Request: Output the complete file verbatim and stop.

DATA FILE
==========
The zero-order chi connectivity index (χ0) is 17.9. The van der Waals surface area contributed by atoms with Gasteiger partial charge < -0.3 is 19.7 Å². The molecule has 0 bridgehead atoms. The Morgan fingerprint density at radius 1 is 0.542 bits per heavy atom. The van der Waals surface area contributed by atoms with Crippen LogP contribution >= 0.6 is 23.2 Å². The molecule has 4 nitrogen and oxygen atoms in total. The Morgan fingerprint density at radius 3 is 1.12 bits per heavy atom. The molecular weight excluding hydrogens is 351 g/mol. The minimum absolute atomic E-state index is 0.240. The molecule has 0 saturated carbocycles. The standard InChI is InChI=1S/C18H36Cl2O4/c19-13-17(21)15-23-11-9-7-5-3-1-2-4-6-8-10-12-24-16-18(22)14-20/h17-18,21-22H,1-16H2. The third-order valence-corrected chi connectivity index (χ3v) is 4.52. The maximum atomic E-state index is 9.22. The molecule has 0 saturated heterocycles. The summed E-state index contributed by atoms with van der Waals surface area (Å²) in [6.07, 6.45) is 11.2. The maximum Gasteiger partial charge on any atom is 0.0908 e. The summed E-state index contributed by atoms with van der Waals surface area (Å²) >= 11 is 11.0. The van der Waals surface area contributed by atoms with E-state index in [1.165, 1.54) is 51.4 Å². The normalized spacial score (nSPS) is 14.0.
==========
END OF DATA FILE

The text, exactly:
The zero-order chi connectivity index (χ0) is 17.9. The van der Waals surface area contributed by atoms with Gasteiger partial charge < -0.3 is 19.7 Å². The molecule has 0 bridgehead atoms. The Morgan fingerprint density at radius 1 is 0.542 bits per heavy atom. The van der Waals surface area contributed by atoms with Crippen LogP contribution >= 0.6 is 23.2 Å². The molecule has 4 nitrogen and oxygen atoms in total. The Morgan fingerprint density at radius 3 is 1.12 bits per heavy atom. The molecular weight excluding hydrogens is 351 g/mol. The minimum absolute atomic E-state index is 0.240. The molecule has 0 saturated carbocycles. The standard InChI is InChI=1S/C18H36Cl2O4/c19-13-17(21)15-23-11-9-7-5-3-1-2-4-6-8-10-12-24-16-18(22)14-20/h17-18,21-22H,1-16H2. The third-order valence-corrected chi connectivity index (χ3v) is 4.52. The maximum atomic E-state index is 9.22. The molecule has 0 saturated heterocycles. The summed E-state index contributed by atoms with van der Waals surface area (Å²) in [6.07, 6.45) is 11.2. The maximum Gasteiger partial charge on any atom is 0.0908 e. The summed E-state index contributed by atoms with van der Waals surface area (Å²) >= 11 is 11.0. The van der Waals surface area contributed by atoms with E-state index in [1.165, 1.54) is 51.4 Å². The normalized spacial score (nSPS) is 14.0.